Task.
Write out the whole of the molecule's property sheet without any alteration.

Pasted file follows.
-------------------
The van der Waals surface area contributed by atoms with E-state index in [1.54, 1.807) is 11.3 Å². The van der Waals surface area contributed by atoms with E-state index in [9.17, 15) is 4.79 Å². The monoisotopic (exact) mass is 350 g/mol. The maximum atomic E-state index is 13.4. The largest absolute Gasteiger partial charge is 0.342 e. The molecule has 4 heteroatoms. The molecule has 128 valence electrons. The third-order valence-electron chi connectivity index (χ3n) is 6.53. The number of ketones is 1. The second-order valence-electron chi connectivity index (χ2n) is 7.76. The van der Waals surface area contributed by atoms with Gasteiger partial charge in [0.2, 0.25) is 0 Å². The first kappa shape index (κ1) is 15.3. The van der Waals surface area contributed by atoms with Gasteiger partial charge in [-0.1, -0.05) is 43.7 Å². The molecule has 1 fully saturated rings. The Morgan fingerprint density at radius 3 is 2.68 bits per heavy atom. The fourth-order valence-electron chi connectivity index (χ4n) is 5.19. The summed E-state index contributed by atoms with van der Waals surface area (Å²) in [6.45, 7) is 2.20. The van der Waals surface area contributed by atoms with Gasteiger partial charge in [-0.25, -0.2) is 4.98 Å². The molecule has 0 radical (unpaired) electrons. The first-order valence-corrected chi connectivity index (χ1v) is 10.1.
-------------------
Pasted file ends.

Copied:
The van der Waals surface area contributed by atoms with E-state index in [1.54, 1.807) is 11.3 Å². The van der Waals surface area contributed by atoms with E-state index in [9.17, 15) is 4.79 Å². The monoisotopic (exact) mass is 350 g/mol. The maximum atomic E-state index is 13.4. The largest absolute Gasteiger partial charge is 0.342 e. The molecule has 4 heteroatoms. The molecule has 128 valence electrons. The third-order valence-electron chi connectivity index (χ3n) is 6.53. The number of ketones is 1. The second-order valence-electron chi connectivity index (χ2n) is 7.76. The van der Waals surface area contributed by atoms with Gasteiger partial charge in [0.2, 0.25) is 0 Å². The first kappa shape index (κ1) is 15.3. The van der Waals surface area contributed by atoms with Gasteiger partial charge in [-0.1, -0.05) is 43.7 Å². The molecule has 1 fully saturated rings. The Morgan fingerprint density at radius 3 is 2.68 bits per heavy atom. The fourth-order valence-electron chi connectivity index (χ4n) is 5.19. The summed E-state index contributed by atoms with van der Waals surface area (Å²) in [6.45, 7) is 2.20. The van der Waals surface area contributed by atoms with Gasteiger partial charge in [-0.25, -0.2) is 4.98 Å². The molecule has 0 radical (unpaired) electrons. The first-order valence-corrected chi connectivity index (χ1v) is 10.1.